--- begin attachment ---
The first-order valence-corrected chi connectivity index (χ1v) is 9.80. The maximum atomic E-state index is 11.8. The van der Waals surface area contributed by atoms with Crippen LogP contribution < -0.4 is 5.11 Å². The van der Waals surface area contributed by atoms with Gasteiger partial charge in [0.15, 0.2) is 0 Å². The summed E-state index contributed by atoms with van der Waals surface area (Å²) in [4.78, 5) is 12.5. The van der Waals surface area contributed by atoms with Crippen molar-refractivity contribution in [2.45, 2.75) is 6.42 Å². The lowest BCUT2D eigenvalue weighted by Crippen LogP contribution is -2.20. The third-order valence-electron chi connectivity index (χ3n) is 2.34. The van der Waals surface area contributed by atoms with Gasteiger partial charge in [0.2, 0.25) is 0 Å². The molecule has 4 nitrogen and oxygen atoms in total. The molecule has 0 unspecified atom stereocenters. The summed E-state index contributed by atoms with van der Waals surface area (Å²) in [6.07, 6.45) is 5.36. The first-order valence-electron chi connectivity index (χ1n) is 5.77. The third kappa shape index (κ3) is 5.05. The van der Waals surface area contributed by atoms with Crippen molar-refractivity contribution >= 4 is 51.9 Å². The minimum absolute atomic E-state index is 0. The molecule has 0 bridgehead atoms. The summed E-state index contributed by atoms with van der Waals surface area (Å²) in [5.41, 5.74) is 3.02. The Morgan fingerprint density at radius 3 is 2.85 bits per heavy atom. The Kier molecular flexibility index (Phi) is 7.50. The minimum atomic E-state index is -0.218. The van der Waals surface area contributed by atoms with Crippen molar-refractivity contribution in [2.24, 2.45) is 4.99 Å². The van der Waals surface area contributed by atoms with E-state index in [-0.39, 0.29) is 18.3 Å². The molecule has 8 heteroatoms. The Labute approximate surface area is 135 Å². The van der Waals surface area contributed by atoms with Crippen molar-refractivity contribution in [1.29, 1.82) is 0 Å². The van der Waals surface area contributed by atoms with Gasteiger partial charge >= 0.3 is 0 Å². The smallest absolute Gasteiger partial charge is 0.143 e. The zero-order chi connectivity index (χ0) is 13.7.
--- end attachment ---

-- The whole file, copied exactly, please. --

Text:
The first-order valence-corrected chi connectivity index (χ1v) is 9.80. The maximum atomic E-state index is 11.8. The van der Waals surface area contributed by atoms with Crippen LogP contribution < -0.4 is 5.11 Å². The van der Waals surface area contributed by atoms with Gasteiger partial charge in [0.15, 0.2) is 0 Å². The summed E-state index contributed by atoms with van der Waals surface area (Å²) in [4.78, 5) is 12.5. The van der Waals surface area contributed by atoms with Crippen molar-refractivity contribution in [2.45, 2.75) is 6.42 Å². The lowest BCUT2D eigenvalue weighted by Crippen LogP contribution is -2.20. The third-order valence-electron chi connectivity index (χ3n) is 2.34. The van der Waals surface area contributed by atoms with Gasteiger partial charge in [0.2, 0.25) is 0 Å². The molecule has 4 nitrogen and oxygen atoms in total. The molecule has 0 unspecified atom stereocenters. The summed E-state index contributed by atoms with van der Waals surface area (Å²) in [6.07, 6.45) is 5.36. The first-order valence-electron chi connectivity index (χ1n) is 5.77. The third kappa shape index (κ3) is 5.05. The van der Waals surface area contributed by atoms with Crippen molar-refractivity contribution >= 4 is 51.9 Å². The minimum absolute atomic E-state index is 0. The molecule has 0 bridgehead atoms. The summed E-state index contributed by atoms with van der Waals surface area (Å²) in [5.41, 5.74) is 3.02. The Morgan fingerprint density at radius 3 is 2.85 bits per heavy atom. The Kier molecular flexibility index (Phi) is 7.50. The minimum atomic E-state index is -0.218. The van der Waals surface area contributed by atoms with Crippen molar-refractivity contribution in [2.24, 2.45) is 4.99 Å². The van der Waals surface area contributed by atoms with E-state index in [-0.39, 0.29) is 18.3 Å². The molecule has 8 heteroatoms. The Labute approximate surface area is 135 Å². The van der Waals surface area contributed by atoms with Crippen molar-refractivity contribution in [1.29, 1.82) is 0 Å². The van der Waals surface area contributed by atoms with Gasteiger partial charge >= 0.3 is 0 Å². The smallest absolute Gasteiger partial charge is 0.143 e. The zero-order chi connectivity index (χ0) is 13.7.